Existence seen through lens
Fresh from showing his work in Australia, photographer Ross Nolly is now looking forward to taking his work in a new direction.
The Stratford man was invited to the Burn 2 exhibition in Sydney last month, to show a photograph from his project, Teen Pregnancy Story.
He was the only New Zealander in attendance at the exhibition, curated by Diego Orlando and Burn online magazine creator and Magnum photographer, David Alan Harvey.
Nolly said it was an honour to be invited by Harvey, who mentored his project, as well as being surrounded by so many great photographers.
''James Nachtwey, the world's premier conflict photographer had some of his prints there, so to see your work alongside his is pretty humbling at the best of times.''
In 2008, Nolly spent three weeks in Timor-Leste, where he documented the lives of adults and children living within an Internally Displaced Person (IDP) camp in Dili.
The freelance photographer said while he might venture back to Timor at some stage, his whole outlook on photography had changed since then.
''To be honest, I won't travel overseas to do a story now unless there's a potential outcome for it.
''For the money it costs you to go there, unless you can really make a difference, you may as well go and put it into an orphanage.''
Nolly says his new philosophy is to shoot local stories and discover the essence behind things that are extremely ordinary.
His latest project has seen him spend a year on good friends, John Earney and Ruth Healey's, Avonstour Rare Breed Farm in Stratford.
''That started out as a documentation on their life, and it's expanded into a documentation of their attachment to the land.''
Nolly says the mantra of his recent work is to make people think, and have them feel the image rather than just see it. Some of his photos off the farm certainly do that. One image shows a sheep which has had its throat cut after being shot first, however Nolly says he is not trying to use gore as a clutch.
''That's a bit of a ying and yang one. It's beautifully lit, the sheep's got a very nice catch light in its eye, and you think that's quite a nice portrait of a sheep and you like it. ''But then you see the blood and think you shouldn't like it - it messes with your head.''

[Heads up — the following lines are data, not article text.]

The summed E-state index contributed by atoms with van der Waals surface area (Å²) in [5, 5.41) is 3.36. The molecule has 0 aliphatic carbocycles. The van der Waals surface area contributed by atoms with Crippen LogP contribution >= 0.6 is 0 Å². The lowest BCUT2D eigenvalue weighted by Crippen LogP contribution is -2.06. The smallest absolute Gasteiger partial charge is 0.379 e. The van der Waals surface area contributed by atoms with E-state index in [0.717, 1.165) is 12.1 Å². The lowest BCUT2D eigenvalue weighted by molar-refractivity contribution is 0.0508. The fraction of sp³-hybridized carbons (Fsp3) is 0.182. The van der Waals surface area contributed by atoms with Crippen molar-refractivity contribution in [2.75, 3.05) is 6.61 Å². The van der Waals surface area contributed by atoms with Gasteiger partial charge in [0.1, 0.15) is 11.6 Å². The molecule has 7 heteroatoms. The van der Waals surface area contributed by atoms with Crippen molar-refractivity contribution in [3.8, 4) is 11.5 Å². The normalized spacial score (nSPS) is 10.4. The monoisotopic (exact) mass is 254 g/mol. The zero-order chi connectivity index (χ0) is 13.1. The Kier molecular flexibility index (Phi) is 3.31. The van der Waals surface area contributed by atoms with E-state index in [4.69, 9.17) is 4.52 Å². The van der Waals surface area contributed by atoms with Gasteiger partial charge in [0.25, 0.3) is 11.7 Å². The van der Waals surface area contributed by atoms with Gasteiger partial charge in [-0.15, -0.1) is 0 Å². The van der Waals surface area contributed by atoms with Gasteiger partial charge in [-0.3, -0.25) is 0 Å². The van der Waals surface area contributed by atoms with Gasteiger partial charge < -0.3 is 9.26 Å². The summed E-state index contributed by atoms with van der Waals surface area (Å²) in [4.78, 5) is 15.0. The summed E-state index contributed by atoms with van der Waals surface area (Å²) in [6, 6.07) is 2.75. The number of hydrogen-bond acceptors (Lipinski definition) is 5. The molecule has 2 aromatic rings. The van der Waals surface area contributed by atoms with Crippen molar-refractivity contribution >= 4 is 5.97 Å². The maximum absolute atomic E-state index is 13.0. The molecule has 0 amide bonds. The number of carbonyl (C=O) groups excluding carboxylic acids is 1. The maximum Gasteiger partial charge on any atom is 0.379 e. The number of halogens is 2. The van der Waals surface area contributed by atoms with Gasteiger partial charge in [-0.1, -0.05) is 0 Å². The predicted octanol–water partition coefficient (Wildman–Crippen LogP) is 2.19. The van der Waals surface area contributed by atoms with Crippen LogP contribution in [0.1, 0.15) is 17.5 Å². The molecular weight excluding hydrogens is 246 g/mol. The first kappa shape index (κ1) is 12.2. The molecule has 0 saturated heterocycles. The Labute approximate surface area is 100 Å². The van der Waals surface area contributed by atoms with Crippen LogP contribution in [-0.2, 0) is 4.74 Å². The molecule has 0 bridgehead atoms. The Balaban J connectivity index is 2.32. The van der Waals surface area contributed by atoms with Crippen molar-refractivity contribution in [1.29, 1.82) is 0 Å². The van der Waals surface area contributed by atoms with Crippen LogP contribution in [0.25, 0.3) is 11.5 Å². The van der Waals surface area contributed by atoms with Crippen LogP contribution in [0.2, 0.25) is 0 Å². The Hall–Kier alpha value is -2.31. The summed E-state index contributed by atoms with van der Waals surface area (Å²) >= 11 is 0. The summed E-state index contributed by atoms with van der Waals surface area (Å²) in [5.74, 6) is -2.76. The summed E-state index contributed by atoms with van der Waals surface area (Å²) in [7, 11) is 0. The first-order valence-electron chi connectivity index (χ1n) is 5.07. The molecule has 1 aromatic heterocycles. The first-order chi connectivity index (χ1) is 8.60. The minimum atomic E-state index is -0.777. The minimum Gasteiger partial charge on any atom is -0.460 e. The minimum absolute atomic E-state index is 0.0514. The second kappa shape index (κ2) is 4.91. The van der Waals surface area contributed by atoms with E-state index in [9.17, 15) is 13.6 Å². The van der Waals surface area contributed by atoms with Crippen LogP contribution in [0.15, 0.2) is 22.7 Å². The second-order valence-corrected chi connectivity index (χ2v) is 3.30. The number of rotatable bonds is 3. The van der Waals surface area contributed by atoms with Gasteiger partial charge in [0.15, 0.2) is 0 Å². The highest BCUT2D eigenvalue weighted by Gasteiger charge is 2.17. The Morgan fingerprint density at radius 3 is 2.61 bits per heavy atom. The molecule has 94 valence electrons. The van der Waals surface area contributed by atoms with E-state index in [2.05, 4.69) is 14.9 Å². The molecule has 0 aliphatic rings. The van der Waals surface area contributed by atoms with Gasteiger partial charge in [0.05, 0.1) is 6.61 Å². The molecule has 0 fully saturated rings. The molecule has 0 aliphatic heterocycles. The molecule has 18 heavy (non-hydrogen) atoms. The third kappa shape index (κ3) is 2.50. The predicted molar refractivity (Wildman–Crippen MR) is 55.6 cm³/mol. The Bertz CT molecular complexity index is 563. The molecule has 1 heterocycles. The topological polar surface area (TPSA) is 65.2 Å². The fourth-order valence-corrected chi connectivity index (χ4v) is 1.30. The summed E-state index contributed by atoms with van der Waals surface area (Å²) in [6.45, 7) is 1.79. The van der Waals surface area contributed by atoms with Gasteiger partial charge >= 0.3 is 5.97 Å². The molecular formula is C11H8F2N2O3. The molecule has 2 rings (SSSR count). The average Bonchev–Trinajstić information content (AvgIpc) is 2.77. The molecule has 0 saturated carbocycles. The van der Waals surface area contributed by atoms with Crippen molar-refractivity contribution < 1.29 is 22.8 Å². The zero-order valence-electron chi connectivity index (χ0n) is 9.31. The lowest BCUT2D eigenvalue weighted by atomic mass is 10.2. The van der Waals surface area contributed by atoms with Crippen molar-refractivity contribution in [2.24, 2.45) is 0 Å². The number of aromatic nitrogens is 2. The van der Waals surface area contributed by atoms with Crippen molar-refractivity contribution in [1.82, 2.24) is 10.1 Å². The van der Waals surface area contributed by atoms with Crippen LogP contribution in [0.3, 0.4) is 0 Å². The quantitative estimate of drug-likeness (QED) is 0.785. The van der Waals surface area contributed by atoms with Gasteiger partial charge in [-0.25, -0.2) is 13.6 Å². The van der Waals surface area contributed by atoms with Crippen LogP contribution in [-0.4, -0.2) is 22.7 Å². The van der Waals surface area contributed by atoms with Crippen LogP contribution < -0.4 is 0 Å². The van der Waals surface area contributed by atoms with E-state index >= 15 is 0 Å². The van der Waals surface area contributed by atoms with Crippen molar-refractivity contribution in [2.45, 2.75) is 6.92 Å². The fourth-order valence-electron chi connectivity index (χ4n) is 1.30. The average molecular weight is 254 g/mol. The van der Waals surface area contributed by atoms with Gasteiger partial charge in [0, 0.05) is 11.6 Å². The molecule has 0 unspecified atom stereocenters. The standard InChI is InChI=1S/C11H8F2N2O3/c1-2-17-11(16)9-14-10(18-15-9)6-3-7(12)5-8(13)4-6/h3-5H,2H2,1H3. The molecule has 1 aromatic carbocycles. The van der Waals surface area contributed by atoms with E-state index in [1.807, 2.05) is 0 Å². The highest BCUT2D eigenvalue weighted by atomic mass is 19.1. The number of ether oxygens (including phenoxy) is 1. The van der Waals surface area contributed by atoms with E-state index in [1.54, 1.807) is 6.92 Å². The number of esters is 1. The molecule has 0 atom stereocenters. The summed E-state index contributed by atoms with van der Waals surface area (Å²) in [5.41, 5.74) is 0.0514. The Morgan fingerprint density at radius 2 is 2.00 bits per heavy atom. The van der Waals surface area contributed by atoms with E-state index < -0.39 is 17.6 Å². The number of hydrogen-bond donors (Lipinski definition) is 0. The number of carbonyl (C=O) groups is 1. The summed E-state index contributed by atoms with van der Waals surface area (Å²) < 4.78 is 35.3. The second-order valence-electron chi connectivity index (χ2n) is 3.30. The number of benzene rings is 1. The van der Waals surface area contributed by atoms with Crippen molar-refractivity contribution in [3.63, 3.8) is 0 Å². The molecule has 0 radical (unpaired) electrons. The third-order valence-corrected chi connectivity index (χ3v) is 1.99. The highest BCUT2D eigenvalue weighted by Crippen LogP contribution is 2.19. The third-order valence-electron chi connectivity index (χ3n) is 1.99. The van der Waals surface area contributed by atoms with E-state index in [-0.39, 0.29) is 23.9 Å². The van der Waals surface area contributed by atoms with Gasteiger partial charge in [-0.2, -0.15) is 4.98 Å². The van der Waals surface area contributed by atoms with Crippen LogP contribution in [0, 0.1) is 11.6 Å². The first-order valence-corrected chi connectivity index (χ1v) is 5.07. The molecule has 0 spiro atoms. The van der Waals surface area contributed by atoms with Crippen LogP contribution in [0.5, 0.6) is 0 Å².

Breaking stereotypes is also a feature of Nolly's new direction.
''I'm starting a project on average, everyday families living in rough parts of different towns and cities.'' What he refers to as the ''South Auckland syndrome'' is the basis behind the project.
''Ninety nine per cent of the people there are there because it's a cheap place to live, they're trying to get ahead and trying to put food on the table. I want to go in there not to show poverty, but to show strength.''
Nolly says another of his pipeline projects is so mundane people will wonder what the heck he is doing.
''It's an essay on commercial cleaners. The staff who go out at 8pm at night and get back at 6am. People who get told oh you're just a cleaner, you're just a cleaner.''
Nolly believes there's a real story in there, which will follow the comings and goings of cleaning families, and second language immigrants who do the sorts of jobs people look down their noses at.
''I want to show the strength of what people do rather than show them saying 'oh look, poor me, poor me','' he says.
The former butcher is working towards being able to hold a gallery exhibition of his work and says he has clear goal which he is trying to achieve with his contemporary intentions.
''I just want to produce work that I'm proud of, which actually shows or has an emotional impact on what a situation feels like.
''All you can do is trust your own judgement and hope that other people see it as well,'' he says.
Taranaki Daily News